3 Cases of Musical Copyright Infringement

April 15, 2016

There are only so many notes, so occasionally one hit song sounds a lot like another hit song.
Musical Copyright Infringement
In 1982, the Australian rock band Men at Work hit #1 in the U.S. with “Down Under” a song about a proud Australian man traveling the world. It’s also notable for being one of few major hit songs to feature a flute solo. It wasn’t until 2008—more than 25 years after the song’s release—that its writers (Men at Work’s Colin Hay and Ron Strykert) were sued for copyright infringement. After an Australian game show fielded the question “what children’s song is contained in ‘Down Under’?” Larrikin Music received hundreds of emails and phone calls pointing out that indeed, the 1932 song “Kookaburra,” of which the company owned the rights, sounded a lot like the flute solo in “Down Under.” A judge ruled that copyright infringement had occurred, and that going forward 5 percent of royalties for “Down Under” would go to Larrikin. Shortly thereafter, Hay re-recorded the song…changing the melody of the flute solo.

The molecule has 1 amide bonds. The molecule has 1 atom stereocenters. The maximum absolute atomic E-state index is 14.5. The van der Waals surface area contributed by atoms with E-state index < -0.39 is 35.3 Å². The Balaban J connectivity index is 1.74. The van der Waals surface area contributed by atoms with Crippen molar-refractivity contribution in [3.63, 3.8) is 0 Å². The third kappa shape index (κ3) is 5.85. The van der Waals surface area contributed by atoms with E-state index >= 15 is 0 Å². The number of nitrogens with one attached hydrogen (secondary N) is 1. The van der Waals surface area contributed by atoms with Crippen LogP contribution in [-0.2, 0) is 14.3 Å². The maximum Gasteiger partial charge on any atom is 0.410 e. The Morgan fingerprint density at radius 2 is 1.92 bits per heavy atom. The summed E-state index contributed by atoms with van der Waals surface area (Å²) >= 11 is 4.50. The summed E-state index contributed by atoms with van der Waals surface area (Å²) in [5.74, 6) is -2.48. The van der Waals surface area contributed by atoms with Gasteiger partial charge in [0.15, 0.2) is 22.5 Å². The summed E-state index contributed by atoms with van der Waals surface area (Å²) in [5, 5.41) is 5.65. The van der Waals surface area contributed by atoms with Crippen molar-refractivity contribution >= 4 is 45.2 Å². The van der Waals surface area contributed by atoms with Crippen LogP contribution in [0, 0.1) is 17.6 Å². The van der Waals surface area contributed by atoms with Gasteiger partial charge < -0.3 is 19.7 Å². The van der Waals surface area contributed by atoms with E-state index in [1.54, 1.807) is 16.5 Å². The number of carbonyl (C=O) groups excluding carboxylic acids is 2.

In April 2016, a judge ruled that a jury would hear the case of if Led Zeppelin stole the riff of “Stairway to Heaven”—perhaps the most famous riff of the most famous rock song in history. Two years ago, the estate of the deceased Randy Wolfe sued Led Zeppelin’s Robert Plant and Jimmy Page for appropriating the opening melody from “Taurus,” an instrumental song released by Wolfe’s band Spirit in 1968. Never heard of Spirit? They’re pretty obscure, although the suit alleges that Page and Plant could have heard the song because their band shared a bill with Spirit at three music festivals after “Taurus” was released.

In 1994, British rock band Oasis had a hit with “Shakermaker.” It reminded a lot of people of 1971 the Coca-Cola jingle-turned-actual song “I’d Like to Teach the World to Sing.” Among those who noticed a resemblance: the New Seekers, the folk band who actually wrote the song. They sued Oasis for copyright infringement and the parties agreed on a $500,000 settlement. Ever since, Oasis singer Liam Gallagher jokingly inserts lines from “I’d Like to Teach the World to Sing” when he performs “Shakermaker” live.